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Tags: Edgar Magana, Neutron, Niki Acosta, OpenStack, OpenStack Podcast, SDN, Workday
“Voices of Cisco” is a short-term blog series that will feature insight from Cisco OpenStack experts in the lead-up to the OpenStack Summit in Vancouver. The intent is to shine light on our involvement in the project, explain some of the newest features that are coming out, and explain how our own products are engineered to take advantage of all that this powerful platform has to offer. The first post in the series comes courtesy of Patrick Amor, Director of Engineering, OpenStack:
OpenStack has gathered considerable momentum and I’m looking forward to the community release of Kilo and the upcoming Summit in Vancouver. Here at Cisco, we have been busy this month putting the final touches on our contributions across the various OpenStack projects in which we are actively involved. As one might expect from a company known for networking, Cisco has completed several blueprints in the Neutron project as well as in other projects such as Horizon, Ceilometer, Barbican, Magnum, and Kolla. We are committed to helping OpenStack mature and succeed so that our customers can succeed. In my engineering team this has always been our focus and this is now reflected in our corporate theme for the Summit. “Committed to OpenStack. Committed to You.”
OpenStack is often perceived as an ever expanding universe, with new projects, new services, and new features being added everywhere and frequently. That’s a fine thing as long as the center of the universe remains stable. That center, or core, roughly defined as compute, storage, and networking, need to be strong, stable, and robust or else that universe will start to contract.
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Tags: Kilo, OpenStack, openstack summit, Voices of Cisco
Who says executives don’t use social media?
Here are some excellent examples of Cisco executives celebrating our Partners at Cisco Partner Summit 2015 #CiscoPS15.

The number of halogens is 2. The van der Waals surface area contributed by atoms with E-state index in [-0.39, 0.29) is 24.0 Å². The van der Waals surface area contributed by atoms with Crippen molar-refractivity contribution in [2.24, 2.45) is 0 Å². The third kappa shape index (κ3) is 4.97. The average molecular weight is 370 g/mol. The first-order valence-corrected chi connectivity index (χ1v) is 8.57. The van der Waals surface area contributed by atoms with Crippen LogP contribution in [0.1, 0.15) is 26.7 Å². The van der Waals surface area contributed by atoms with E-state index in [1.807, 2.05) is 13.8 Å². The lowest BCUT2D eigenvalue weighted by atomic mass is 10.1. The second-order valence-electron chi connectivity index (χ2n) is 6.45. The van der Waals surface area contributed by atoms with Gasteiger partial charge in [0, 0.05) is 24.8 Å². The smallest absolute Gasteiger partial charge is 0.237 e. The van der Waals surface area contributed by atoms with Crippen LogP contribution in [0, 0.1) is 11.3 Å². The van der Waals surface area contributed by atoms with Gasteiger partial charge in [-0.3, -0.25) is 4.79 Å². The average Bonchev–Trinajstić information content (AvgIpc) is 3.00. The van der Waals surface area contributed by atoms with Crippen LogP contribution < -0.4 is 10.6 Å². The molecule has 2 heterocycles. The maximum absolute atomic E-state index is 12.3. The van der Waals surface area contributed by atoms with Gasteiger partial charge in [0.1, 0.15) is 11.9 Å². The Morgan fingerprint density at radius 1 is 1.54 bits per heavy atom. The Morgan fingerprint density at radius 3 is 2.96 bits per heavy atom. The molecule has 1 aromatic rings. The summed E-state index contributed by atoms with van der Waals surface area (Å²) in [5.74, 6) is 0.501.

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Tags: #ciscops15, cloud, Executive, InterCloud, Karen Walker, leadership, livestreaming, Mark Yolton, nick earle, OpenStack, partner summit, periscope, raja sundaram, Scott Sanchez, Sherri Liebo, social media, Soni Jiandani, twitter
What if a private cloud could give your developers the easy, fast, and predictable experience that public cloud delivers, but inside your own data center, behind your own firewalls? It’s what more and more companies are looking to provide.
Different clouds for different crowds
Innovative organizations are increasingly deploying two modes of IT — traditional IT and agile IT. Traditional IT is what we’ve all know. The focus is on “doing IT right,” with approval-based governance, and price-for-performance. Agile IT is focused on “doing IT fast,” supporting prototyping and iterative development, rapid delivery, continuous, and value to the business. Gartner calls this model “bimodal IT” and estimates that 45% of CIO’s already deploy a second, agile mode of IT.
Cisco has a long history of providing infrastructure for traditional enterprise private cloud environments. In fact, we lead the industry with Cisco UCS Integrated Infrastructure solutions such as vBlock Systems, Flexpod, and VersaStack. With the acquisition of Metacloud in September 2014, we now offer an agile IT environment for developers.
The Metacloud product, now available worldwide as Cisco OpenStack Private Cloud, delivers the engineering and ongoing operations to provide a public cloud experience within the firewalls in an organization. The advanced operations subscription to Cisco OpenStack Private Cloud takes the burden of engineering and operations of the private cloud environment away from your teams, so they can focus on automating the testing, deployment, and scale of your applications.
Metacloud solved the challenges of running a sophisticated OpenStack® private cloud that delivers an easy, fast, predictable “public cloud-like” experience to developers. But under our original model customers are still left with the challenge of building an OpenStack private cloud—cobbling together the data center components of your private cloud, using traditional IT models for getting those set up and configured.
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Tags: Agile, developers, OpenStack, partner, private cloud